CB: Collecting the FSF’s Awards for CX demonstrates it’s a key priority of your overall proposition, how important overall would you say it is for OSB?

SP: It’s very important. We continuously engage with our customers and measure experience at every touchpoint. For Kent Reliance this has enabled a business transformation rather than a marketing function revolution. The crucial part was getting all customer facing functions on-board, otherwise you are just producing metrics. Unless all customer facing functions, and ultimately the business strategy units understand what customers were telling us, then key indicators are pointless.

CB: With trust from consumers being typically low in FS, do you think delivering great CX in financial services has its unique challenges other sectors do not face?

SP: There are so many alternatives in the FS sector now that product differentials and relying on customer inertia (as some probably still do) is no longer going to cut it. You need to be easy to deal with and you need to understand just how your customers want to deal with you. Gaining that understanding and then secondly delivering it is key.

CB: Do you think CX is a viable approach to demonstrate and deliver a more trusted brand to consumers?

SP: Trust was one of the key words associated with our brand and one of the traits we are naturally always working hard to retain. Our Customer Experience programme looks at these brand traits and makes sure we keep coming back to them in all we do.

CB: Can you provide an outline on your winning entry and why you think the judges saw merit in your submission beating retail giants RBS and Santander among others?

SP: The entry was around how we had engaged with our customer base, understanding their perceptions of us and what was important to them. This knowledge then prioritised operational change projects and channel development.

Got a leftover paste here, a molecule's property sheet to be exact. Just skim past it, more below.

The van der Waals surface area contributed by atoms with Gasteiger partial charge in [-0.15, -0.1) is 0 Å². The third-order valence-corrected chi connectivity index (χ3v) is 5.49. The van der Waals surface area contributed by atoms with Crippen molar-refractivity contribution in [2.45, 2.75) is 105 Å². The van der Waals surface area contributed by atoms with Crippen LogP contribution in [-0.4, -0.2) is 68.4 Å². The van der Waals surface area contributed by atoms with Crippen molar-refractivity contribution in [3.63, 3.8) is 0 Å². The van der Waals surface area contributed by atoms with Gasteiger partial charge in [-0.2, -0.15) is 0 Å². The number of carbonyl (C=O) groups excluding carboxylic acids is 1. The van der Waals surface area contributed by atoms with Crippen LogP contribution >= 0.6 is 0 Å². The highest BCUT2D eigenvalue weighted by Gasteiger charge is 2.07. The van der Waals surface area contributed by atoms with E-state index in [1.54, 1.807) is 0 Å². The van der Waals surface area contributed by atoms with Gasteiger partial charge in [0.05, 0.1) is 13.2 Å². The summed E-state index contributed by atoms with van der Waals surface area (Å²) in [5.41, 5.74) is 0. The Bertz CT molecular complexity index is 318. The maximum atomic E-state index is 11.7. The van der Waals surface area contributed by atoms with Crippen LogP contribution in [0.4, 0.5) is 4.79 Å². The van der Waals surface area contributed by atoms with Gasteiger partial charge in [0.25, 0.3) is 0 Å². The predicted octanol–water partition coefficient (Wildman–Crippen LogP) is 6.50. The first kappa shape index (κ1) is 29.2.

When the guest speaker joked at the start of the evening about a poor experience he once had was probably because the hotel group in question had put an accountant in charge of customer experience – the joke wasn’t lost on my colleagues around the table. But actually, my management accounting background has proved incredibly helpful when it comes to Customer Experience programme. From the very start I wanted to track and prove the impact the programme was having. And I think it was that evidence and the clear targets we set ourselves that made the difference.

CB: What would you say has been the key milestones or step changes at OSB in bringing customers more to the forefront of business decision making?

SP: Understanding what our brand meant to customers – existing and potential new ones. From that setting clear objectives to make sure the actual experience was consistent with what our customers wanted.

We gathered an in depth understanding of our customer base, from which we could segment and better understand their needs and how they wanted to transact with us.

We worked with a third party survey provider which allowed us to automate and expand surveying, also providing us with alert functions to be able to gather feedback across all channels and touchpoints – some in real time.

CB: Your CEO, Andy Golding has been associated with some more innovative Customer-led financial services companies in recent times. How important is it to have a CEO who backs the customer too?

SP: Within Andy’s first week here he wanted to sit down with key internal stakeholders and understand what our customers were saying about us; what they liked and disliked and how they rated each channel. Since then, customer feedback has helped prioritise all operational changes – what the operational managers needed to change or improve. He receives detailed customer MI, not just metrics but verbatim – what his customers are actually saying about the business.

We needed the whole business on-board if our customer experience programme was to be a success and having a CEO who feels passionately about delivering great customer service naturally helps convince people.

CB: What would you say is your proudest moment so far at OSB?

SP: There are many projects and initiatives that we’ve been a part of, but I would say the work we did with one of the call teams stands out.